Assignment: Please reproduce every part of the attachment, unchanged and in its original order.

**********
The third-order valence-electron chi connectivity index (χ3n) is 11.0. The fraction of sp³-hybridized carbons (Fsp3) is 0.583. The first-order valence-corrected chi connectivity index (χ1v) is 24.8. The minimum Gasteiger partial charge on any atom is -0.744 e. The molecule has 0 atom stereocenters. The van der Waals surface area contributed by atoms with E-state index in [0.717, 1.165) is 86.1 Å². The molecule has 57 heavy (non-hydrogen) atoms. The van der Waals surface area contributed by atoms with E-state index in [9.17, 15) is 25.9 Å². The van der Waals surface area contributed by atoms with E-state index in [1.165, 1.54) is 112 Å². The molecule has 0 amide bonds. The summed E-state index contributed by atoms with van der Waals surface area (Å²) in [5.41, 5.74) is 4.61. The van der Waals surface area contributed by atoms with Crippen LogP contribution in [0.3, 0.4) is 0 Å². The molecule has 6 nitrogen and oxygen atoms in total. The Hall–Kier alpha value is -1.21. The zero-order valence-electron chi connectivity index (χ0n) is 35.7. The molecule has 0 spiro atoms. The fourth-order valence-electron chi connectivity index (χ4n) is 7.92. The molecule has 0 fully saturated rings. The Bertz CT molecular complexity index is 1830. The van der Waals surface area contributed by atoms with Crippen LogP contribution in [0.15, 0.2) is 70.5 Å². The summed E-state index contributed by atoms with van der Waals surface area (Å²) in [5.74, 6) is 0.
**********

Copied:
The third-order valence-electron chi connectivity index (χ3n) is 11.0. The fraction of sp³-hybridized carbons (Fsp3) is 0.583. The first-order valence-corrected chi connectivity index (χ1v) is 24.8. The minimum Gasteiger partial charge on any atom is -0.744 e. The molecule has 0 atom stereocenters. The van der Waals surface area contributed by atoms with E-state index in [0.717, 1.165) is 86.1 Å². The molecule has 57 heavy (non-hydrogen) atoms. The van der Waals surface area contributed by atoms with E-state index in [9.17, 15) is 25.9 Å². The van der Waals surface area contributed by atoms with E-state index in [1.165, 1.54) is 112 Å². The molecule has 0 amide bonds. The summed E-state index contributed by atoms with van der Waals surface area (Å²) in [5.41, 5.74) is 4.61. The van der Waals surface area contributed by atoms with Crippen LogP contribution in [0.3, 0.4) is 0 Å². The molecule has 6 nitrogen and oxygen atoms in total. The Hall–Kier alpha value is -1.21. The zero-order valence-electron chi connectivity index (χ0n) is 35.7. The molecule has 0 spiro atoms. The fourth-order valence-electron chi connectivity index (χ4n) is 7.92. The molecule has 0 fully saturated rings. The Bertz CT molecular complexity index is 1830. The van der Waals surface area contributed by atoms with Crippen LogP contribution in [0.15, 0.2) is 70.5 Å². The summed E-state index contributed by atoms with van der Waals surface area (Å²) in [5.74, 6) is 0.